A decision by the Court of Milan (R.G. 54450/2012) in January 2015 held that an Italian part of a European patent was invalid for, inter alia, having a lack of essential features in the independent claims.

This article first appeared in World Intellectual Property Review, published by Newton Media Ltd.

The patent concerns a method for cleaning heaters through localised explosions generated through a balloon containing an explosive mixture. According to the reasons for the decision, the independent claims at issue lacked essential features insofar as they failed to specify the type of material that the balloon should be made of to avoid a premature detonation, while the scope of the invention is to ensure that the balloon can withstand high temperature.

This reason for invalidating a patent is noteworthy because it shows that a clarity-related issue may harm an Italian patent, even though clarity is not included in the grounds for patent invalidity set out under article 76 of the Italian Patent Law. Rather, clarity requirements are set out in article 21(4) of the Implementing Regulation of the law.

In this respect, one may wonder whether outside Italy patent clarity qualifies as a means for challenging a granted patent. In Europe, article 138 of the European Patent Convention (EPC) excludes clarity from the grounds for national revocation. Accordingly, under article 100 of the EPC clarity is not a ground of opposition although, under European Patent Office case law (G3/14), clarity can (and should) be checked if amendments carried out during the opposition introduce non-compliance with article 84 of the EPC.

However, elsewhere in the world, clarity-related requirements do constitute a ground for invalidating a patent, before either a court or a patent office. For example, patent definiteness in the US is a ground for challenging a patent before the courts and for patent revocation through post-grant review under 35 USC §112. As another example, in Japan, clarity is a ground for patent revocation before the courts and through the recently re-introduced opposition proceeding.

So, clarity is made available to different extents, depending on the jurisdiction, to those who need to challenge the validity of a patent. However, unlike other important requirements for the grant of a patent, such as novelty, obviousness, sufficiency of disclosure and addition of new subject matter, clarity cannot be easily identifiable in a single requirement. Rather, it includes a number of “clarity-related requirements” that may be grouped into categories of deficiencies to be avoided in the patent

Important requirements
A first category of such requirements includes deficiencies that inhibit a precise identification of the boundaries of the scope of protection, such as vague terms or the use of functional features. This aspect is of particular relevance in the interpretation of the claim during an infringement discussion, but normally does not affect the claim of a granted patent.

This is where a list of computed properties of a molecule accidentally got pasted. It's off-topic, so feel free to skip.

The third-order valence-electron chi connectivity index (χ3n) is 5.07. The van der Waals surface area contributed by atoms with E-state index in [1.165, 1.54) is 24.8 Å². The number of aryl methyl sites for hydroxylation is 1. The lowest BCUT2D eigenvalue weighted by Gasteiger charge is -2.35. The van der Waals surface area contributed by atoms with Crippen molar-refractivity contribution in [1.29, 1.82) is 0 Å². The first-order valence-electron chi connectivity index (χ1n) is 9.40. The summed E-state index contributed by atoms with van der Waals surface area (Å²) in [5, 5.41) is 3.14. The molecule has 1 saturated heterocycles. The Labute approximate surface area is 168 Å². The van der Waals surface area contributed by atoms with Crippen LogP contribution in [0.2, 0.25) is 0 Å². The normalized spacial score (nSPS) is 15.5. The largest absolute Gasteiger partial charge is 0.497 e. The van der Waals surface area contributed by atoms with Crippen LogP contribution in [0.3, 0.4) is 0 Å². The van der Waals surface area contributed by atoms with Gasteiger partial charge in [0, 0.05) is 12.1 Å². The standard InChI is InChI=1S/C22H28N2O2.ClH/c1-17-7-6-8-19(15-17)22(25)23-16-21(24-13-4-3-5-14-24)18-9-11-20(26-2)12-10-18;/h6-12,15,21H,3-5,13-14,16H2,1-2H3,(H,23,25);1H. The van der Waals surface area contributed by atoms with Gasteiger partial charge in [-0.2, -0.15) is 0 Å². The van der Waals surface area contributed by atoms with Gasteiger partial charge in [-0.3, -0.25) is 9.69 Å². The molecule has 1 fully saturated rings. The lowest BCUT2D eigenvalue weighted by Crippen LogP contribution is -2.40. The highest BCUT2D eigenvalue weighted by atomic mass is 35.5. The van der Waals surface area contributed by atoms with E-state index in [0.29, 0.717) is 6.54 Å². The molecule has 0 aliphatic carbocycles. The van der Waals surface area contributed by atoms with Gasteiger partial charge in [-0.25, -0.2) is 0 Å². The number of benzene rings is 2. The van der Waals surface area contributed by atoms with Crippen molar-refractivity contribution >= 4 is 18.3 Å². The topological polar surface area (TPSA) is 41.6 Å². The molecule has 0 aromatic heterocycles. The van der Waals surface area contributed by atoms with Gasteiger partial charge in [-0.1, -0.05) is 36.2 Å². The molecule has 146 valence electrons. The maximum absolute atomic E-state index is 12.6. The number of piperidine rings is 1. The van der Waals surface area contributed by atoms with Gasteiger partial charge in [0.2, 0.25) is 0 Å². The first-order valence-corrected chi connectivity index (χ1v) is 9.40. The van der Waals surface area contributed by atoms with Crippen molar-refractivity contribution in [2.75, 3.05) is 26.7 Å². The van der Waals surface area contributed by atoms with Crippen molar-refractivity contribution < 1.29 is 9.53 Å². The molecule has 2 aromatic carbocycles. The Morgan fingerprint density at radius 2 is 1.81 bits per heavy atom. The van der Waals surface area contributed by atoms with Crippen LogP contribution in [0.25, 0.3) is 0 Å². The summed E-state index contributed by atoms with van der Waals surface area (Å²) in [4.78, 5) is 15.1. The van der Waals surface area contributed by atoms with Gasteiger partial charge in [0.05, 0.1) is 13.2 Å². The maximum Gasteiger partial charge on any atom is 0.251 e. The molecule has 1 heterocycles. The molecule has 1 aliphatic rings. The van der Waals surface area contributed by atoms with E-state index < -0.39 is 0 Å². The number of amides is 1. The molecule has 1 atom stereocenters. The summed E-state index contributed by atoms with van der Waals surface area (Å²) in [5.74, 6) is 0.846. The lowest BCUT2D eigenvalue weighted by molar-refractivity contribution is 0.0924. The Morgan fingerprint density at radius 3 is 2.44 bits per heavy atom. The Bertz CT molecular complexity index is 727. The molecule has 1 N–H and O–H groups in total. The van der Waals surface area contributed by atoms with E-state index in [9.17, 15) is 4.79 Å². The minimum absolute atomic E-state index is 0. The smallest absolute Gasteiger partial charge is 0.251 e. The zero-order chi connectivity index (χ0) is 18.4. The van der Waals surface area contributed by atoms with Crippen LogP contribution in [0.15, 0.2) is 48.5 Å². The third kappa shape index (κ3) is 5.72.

Second, there can be inconsistencies between the description and the claims, where the specific examples provided in the description do not justify the extent of generalisation defined by the claims. This situation, where the claims lack support, partially overlaps with the provision of sufficiency of disclosure, which is always a ground for invalidating a patent.

A third category includes situations where the wording of an independent claim fails to reflect the technical achievement attributed to the claim, that is, where the claim lacks essential features. This problem typically arises when a link is established between the independent claim and a specific result, where the claim covers at least one “non-working” embodiment which is unable to achieve such a result, and is particularly tricky, especially in Europe.

Fourth, there might be minor deficiencies, such as lack of antecedent basis and inconsistent use of terms or numbers to indicate features. These deficiencies rarely harm a granted patent.

In light of the above, practitioners may sometimes overlook the relevance that clarity-related issues could have for a patent. Instead, particular care should be taken in checking clarity of the claims, especially at the time of drafting, since clarity problems are usually “built into” the patent text and can be hard to fix at later stages.

Marco Conti is a European and Italian patent and trademark attorney at Bugnion. He can be contacted at: [email protected]  

Valentina Gazzarri is a lawyer at Bugnion. She can be contacted at: [email protected]